If a particular database is a foreign database (meaning, not a Workspace Database), the MWD entry for that database also includes the appropriate plug-in for allowing the User Interface to communicate with the foreign database. Such database interoperability plug-ins in the Modeler's Workspace are called mediators. A mediator is a program module that extends the functionality of the Modeler's Workspace to implement two functions: (1) interface to the network communications protocol required by a particular foreign database (e.g., CORBA/IIOP, HTTP, Z39.50, etc.); and (2) translate back and forth between the Modeler's Workspace representation and search language and the corresponding elements of a foreign database.

The Modeler's Workspace User Interface by default contacts the MWD whenever the User Interface is started or stopped. This allows the MWD to take note of users that are running the Modeler's Workspace.

4 Creating Publically-Accessible Database Servers

By introducing an easy-to-use tool like the Modeler's Workspace, we hope to encourage users to share their models with each other. To enable users to set up publically-accessible databases, the Modeler's Workspace includes a facility for creating stand-alone databases. The facility automates the steps of copying the user's personal Workspace Database, setting it up as a server process, and setting public access permissions. As part of this process, the Workspace contacts the Modeler's Workspace Directory, registers the new stand-alone database, and uploads the definitions of any new templates defined in the new database. This not only promotes the evolution and sharing of templates, it also enables the Modeler's Workspaces of other users to learn about the templates and to conduct searches using them.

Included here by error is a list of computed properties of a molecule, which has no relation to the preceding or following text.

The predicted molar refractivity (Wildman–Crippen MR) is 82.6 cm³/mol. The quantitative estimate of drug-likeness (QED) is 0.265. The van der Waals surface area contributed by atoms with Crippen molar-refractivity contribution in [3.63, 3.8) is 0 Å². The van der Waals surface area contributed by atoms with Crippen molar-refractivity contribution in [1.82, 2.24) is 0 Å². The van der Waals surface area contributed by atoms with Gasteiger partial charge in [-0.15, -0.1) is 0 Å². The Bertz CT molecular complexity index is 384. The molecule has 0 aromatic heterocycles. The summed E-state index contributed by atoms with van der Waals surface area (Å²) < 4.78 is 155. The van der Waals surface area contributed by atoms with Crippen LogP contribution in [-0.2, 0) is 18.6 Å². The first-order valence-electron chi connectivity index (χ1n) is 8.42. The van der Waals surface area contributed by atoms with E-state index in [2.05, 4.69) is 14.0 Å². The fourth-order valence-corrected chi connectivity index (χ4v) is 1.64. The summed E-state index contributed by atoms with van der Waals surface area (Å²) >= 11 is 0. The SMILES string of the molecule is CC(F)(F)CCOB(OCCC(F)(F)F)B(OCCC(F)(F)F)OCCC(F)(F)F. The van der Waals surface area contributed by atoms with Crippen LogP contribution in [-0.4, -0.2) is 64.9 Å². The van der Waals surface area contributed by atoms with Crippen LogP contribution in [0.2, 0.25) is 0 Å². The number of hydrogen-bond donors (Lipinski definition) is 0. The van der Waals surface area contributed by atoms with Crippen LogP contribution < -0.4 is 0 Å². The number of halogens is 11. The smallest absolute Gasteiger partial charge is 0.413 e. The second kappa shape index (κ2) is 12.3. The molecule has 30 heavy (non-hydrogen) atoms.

5 Conclusions

The design of Modeler's Workspace system attempts to satisfy many goals, yet at the same time be as simple as possible from the user's point of view. The details of the system are described in several companion documents: The Modeler's Workspace Database Organization and Interaction, The Modeler's Workspace Model Representation Schemas, and The Modeler's Workspace User Interface.

6 Acknowledgements

Many goals of the design presented here were set forth by James M. Bower. The design is based on earlier versions of the Modeler's Workspace developed and implemented by Jenny Forss and David Beeman. The design presented here has also benefited from discussions with the members of the Bower Lab at Caltech and David Beeman at the University of Colorado. We are grateful for everyone's help.

This research has been funded by a grant from the NIMH Human Brain Project, and an Academic Equipment Grant (#EDUD-7824-000127-US) from Sun Microsystems, Inc.